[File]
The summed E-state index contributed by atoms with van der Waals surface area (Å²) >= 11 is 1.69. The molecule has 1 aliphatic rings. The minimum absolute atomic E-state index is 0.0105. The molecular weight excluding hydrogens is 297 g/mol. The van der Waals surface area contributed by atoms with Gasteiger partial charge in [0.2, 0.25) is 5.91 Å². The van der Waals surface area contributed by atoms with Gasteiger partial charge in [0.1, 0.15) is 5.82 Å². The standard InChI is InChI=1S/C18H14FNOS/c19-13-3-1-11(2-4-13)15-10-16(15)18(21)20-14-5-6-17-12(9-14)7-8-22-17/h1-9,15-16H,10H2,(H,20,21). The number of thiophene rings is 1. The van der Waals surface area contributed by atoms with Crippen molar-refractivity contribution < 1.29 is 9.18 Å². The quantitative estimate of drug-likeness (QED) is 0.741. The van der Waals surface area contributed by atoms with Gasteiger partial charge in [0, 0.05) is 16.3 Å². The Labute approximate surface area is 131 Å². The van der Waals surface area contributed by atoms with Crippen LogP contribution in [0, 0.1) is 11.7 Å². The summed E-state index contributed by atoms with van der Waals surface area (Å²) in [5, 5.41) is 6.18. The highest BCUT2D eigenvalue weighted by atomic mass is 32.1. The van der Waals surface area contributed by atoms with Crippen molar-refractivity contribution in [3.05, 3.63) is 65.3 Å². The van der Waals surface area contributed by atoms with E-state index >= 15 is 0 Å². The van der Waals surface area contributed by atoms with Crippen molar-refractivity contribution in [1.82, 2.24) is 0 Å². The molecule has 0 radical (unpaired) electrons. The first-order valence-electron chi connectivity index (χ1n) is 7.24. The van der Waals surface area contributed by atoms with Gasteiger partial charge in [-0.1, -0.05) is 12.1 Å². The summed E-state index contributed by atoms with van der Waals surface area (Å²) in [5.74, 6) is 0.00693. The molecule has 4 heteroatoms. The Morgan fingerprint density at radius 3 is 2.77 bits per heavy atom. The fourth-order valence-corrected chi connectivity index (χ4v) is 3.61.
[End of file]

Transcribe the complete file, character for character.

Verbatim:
The summed E-state index contributed by atoms with van der Waals surface area (Å²) >= 11 is 1.69. The molecule has 1 aliphatic rings. The minimum absolute atomic E-state index is 0.0105. The molecular weight excluding hydrogens is 297 g/mol. The van der Waals surface area contributed by atoms with Gasteiger partial charge in [0.2, 0.25) is 5.91 Å². The van der Waals surface area contributed by atoms with Gasteiger partial charge in [0.1, 0.15) is 5.82 Å². The standard InChI is InChI=1S/C18H14FNOS/c19-13-3-1-11(2-4-13)15-10-16(15)18(21)20-14-5-6-17-12(9-14)7-8-22-17/h1-9,15-16H,10H2,(H,20,21). The number of thiophene rings is 1. The van der Waals surface area contributed by atoms with Crippen molar-refractivity contribution < 1.29 is 9.18 Å². The quantitative estimate of drug-likeness (QED) is 0.741. The van der Waals surface area contributed by atoms with Gasteiger partial charge in [0, 0.05) is 16.3 Å². The Labute approximate surface area is 131 Å². The van der Waals surface area contributed by atoms with Crippen LogP contribution in [0, 0.1) is 11.7 Å². The summed E-state index contributed by atoms with van der Waals surface area (Å²) in [5, 5.41) is 6.18. The highest BCUT2D eigenvalue weighted by atomic mass is 32.1. The van der Waals surface area contributed by atoms with Crippen molar-refractivity contribution in [3.05, 3.63) is 65.3 Å². The van der Waals surface area contributed by atoms with E-state index >= 15 is 0 Å². The van der Waals surface area contributed by atoms with Crippen molar-refractivity contribution in [1.82, 2.24) is 0 Å². The molecule has 0 radical (unpaired) electrons. The first-order valence-electron chi connectivity index (χ1n) is 7.24. The van der Waals surface area contributed by atoms with Gasteiger partial charge in [-0.1, -0.05) is 12.1 Å². The summed E-state index contributed by atoms with van der Waals surface area (Å²) in [5.74, 6) is 0.00693. The molecule has 4 heteroatoms. The Morgan fingerprint density at radius 3 is 2.77 bits per heavy atom. The fourth-order valence-corrected chi connectivity index (χ4v) is 3.61.